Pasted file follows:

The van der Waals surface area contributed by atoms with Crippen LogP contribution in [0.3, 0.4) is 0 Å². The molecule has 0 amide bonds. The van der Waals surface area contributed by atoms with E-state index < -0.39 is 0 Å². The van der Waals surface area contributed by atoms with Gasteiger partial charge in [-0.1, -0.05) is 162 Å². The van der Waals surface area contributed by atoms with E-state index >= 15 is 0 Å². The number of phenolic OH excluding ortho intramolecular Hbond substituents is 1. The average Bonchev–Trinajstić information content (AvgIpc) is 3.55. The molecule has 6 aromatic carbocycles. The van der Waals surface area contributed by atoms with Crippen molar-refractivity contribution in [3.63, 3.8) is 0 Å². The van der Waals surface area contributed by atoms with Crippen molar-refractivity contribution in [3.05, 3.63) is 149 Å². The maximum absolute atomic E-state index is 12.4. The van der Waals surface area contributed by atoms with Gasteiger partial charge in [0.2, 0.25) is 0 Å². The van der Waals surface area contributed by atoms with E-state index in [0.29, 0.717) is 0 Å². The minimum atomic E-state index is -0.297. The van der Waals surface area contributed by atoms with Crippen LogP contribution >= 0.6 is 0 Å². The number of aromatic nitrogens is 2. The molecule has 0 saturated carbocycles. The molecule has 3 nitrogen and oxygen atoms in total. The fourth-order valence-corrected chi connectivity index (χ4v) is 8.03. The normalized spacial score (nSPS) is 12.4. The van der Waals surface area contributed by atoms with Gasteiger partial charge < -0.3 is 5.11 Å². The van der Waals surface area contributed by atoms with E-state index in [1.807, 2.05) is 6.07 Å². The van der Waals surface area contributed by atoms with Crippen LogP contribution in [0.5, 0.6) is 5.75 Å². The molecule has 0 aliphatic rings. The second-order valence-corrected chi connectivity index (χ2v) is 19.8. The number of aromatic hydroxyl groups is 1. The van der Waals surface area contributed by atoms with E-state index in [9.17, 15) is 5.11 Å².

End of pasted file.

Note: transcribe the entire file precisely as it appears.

The van der Waals surface area contributed by atoms with Crippen LogP contribution in [0.3, 0.4) is 0 Å². The molecule has 0 amide bonds. The van der Waals surface area contributed by atoms with E-state index < -0.39 is 0 Å². The van der Waals surface area contributed by atoms with Gasteiger partial charge in [-0.1, -0.05) is 162 Å². The van der Waals surface area contributed by atoms with E-state index >= 15 is 0 Å². The number of phenolic OH excluding ortho intramolecular Hbond substituents is 1. The average Bonchev–Trinajstić information content (AvgIpc) is 3.55. The molecule has 6 aromatic carbocycles. The van der Waals surface area contributed by atoms with Crippen molar-refractivity contribution in [3.63, 3.8) is 0 Å². The van der Waals surface area contributed by atoms with Crippen molar-refractivity contribution in [3.05, 3.63) is 149 Å². The maximum absolute atomic E-state index is 12.4. The van der Waals surface area contributed by atoms with Gasteiger partial charge in [0.2, 0.25) is 0 Å². The van der Waals surface area contributed by atoms with E-state index in [0.29, 0.717) is 0 Å². The minimum atomic E-state index is -0.297. The van der Waals surface area contributed by atoms with Crippen LogP contribution >= 0.6 is 0 Å². The number of aromatic nitrogens is 2. The molecule has 0 saturated carbocycles. The molecule has 3 nitrogen and oxygen atoms in total. The fourth-order valence-corrected chi connectivity index (χ4v) is 8.03. The normalized spacial score (nSPS) is 12.4. The van der Waals surface area contributed by atoms with Gasteiger partial charge < -0.3 is 5.11 Å². The van der Waals surface area contributed by atoms with E-state index in [1.807, 2.05) is 6.07 Å². The van der Waals surface area contributed by atoms with Crippen LogP contribution in [0.5, 0.6) is 5.75 Å². The molecule has 0 aliphatic rings. The second-order valence-corrected chi connectivity index (χ2v) is 19.8. The number of aromatic hydroxyl groups is 1. The van der Waals surface area contributed by atoms with E-state index in [9.17, 15) is 5.11 Å².